Entrees

Wiener Schnitzel-Germany

In a suburb of Philadelphia, there used to be a terrific Austrian restaurant called Wolfgang’s (named after the country’s most famous musician). I celebrated a couple of birthdays there (I was always mature for my age when it came to food) as it was a small but terrific little spot. Sadly it closed although being located in Ardmore, one of the towns located along the prestigious and ritzy Main Line, I’m sure rent wasn’t cheap.

I’ve never been to Germany (or Austria for that matter) and while neither country is extremely high at the top of my list (well, perhaps Austria slightly more since I am an ubber Sound of Music fan freak), I’m sure that were I to go I would have a fanastic time even if I find the German language extremely gutteral sounding. However, German food is one area that I don’t know a ton about and I realized that until I made Linzer Torte and Weiner Schnitzel, I’ve never once made a German meal in the almost two years that I’ve been keeping this blog (Santa, here’s a hint for you-a German cookbook). While I generally don’t brag about my cooking since after all, a cook is usually his/her harshest critic, the schnitzel was phenomenal. I made it with veal as D isn’t the biggest fan of pork but obviously either constitutes the ubiqutious schnitzel.

I definitely encourage you to try the recipe out and let me know how yours turns out. Question of the day-have you ever been to THE Oktoerbest in Germany? If so, I’d love to hear about it!

Wiener Schnitzel
(recipe courtesy of the September 29, 2004 issue of the Peterborough Examiner)

Four thin veal or pork cutlets

Half cup flour

Salt and pepper to taste

Paprika (as needed)

One egg

Half cup milk

Fine breadcrumbs (as needed)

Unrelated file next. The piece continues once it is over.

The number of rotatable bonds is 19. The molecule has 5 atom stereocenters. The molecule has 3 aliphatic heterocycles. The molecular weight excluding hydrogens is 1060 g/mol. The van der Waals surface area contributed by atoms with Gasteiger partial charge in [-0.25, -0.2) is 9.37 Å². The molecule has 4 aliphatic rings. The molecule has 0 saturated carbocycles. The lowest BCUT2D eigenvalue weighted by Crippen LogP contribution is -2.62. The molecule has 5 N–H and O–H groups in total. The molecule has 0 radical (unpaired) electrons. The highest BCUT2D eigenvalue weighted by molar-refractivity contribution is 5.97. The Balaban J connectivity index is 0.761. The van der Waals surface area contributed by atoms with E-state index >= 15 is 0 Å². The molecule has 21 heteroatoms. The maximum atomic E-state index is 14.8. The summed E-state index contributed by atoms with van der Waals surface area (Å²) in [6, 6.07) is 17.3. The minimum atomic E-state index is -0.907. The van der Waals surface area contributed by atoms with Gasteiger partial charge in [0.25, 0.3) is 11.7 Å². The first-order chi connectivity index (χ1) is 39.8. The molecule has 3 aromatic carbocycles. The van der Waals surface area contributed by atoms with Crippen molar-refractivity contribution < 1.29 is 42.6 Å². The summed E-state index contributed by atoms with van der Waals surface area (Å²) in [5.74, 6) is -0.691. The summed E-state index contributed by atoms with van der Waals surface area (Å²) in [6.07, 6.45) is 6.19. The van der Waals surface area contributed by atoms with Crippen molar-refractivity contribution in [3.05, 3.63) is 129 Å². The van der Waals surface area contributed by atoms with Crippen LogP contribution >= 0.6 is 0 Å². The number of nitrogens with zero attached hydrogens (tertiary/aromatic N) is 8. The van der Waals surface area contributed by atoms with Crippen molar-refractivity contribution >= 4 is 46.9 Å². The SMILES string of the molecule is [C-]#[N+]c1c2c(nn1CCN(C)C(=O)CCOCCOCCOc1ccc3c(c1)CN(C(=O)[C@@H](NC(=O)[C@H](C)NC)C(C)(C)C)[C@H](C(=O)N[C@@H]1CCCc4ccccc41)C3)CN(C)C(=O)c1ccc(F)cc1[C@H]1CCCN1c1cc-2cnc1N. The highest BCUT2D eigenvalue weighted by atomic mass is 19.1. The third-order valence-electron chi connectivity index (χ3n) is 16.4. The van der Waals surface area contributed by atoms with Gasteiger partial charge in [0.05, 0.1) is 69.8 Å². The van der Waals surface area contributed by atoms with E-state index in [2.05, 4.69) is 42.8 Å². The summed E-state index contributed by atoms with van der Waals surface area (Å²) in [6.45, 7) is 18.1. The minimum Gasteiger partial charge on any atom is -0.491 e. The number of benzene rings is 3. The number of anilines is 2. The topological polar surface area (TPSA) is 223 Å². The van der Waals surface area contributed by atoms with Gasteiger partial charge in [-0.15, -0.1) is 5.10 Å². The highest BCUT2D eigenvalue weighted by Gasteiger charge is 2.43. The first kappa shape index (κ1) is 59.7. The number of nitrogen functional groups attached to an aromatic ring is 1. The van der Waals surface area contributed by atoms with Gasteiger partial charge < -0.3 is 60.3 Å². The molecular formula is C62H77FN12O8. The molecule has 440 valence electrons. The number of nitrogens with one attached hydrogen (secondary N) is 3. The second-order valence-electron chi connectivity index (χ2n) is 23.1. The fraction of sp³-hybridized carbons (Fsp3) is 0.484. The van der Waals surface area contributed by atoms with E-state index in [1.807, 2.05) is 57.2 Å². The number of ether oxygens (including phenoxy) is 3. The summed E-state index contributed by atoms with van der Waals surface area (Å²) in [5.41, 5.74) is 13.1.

Oil as needed

One tablespoon butter

Four lemon wedges

-Preheat oven to 425 degrees F. Put flour in a bowl and season with salt, pepper and parika. In a separate owl, mix together egg and milk. Place breadcrumbs in another bowl. 

-Dredge cutlets with seasoned flour. Shake off excess flour. Coat each cutlet in egg mixture, then set the breadcrumbs. Do not press breadcrums into cutlets with your fingers. Let breaded cutlets rest for about 30 minutes in the refrigerator. 

-In a large skillet, heat oil and butter together. When sizzling hot, fry schnitzels about five minutes each side or until golden. Place schnitzels on a baking sheet sprayed with non-stick spray. Finish schnitzels in oven for five to eight minutes or until meat is white inside. 

-Serve hot, sprinkled with lemon juice.

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3 Comments

  • Reply
    the Martha from Malta diary
    October 5, 2012 at 3:18 pm

    To be honest I am not a big fan of German culture but would love to visit one day. And they do have their special foods. I have been to Vienna in Austria and it is beautiful. I’m sure you’ll love it. I just found your blog and it really appeals to me. I am addicted to different cultures and countries so I will definitely be keeping track of your adventures 🙂

  • Reply
    the red headed traveler
    October 5, 2012 at 4:15 pm

    I’m happy you found my blog and thank you for commenting! I have never met anyone who didn’t find Vienna stunning so I’m all the more anxious to visit one day, especially to try some of their delicious desserts they’re so famous for.

  • Reply
    Schlupfkuchen (Apple Cake)-Germany - The Red Headed Traveler
    September 26, 2014 at 2:14 pm

    […] when Oktoberfest comes around, I always like to make some German foods. I’ve made plenty of schnitzel and even a Linzer torte too (okay, I know this isn’t German but rather Austrian yet it works […]

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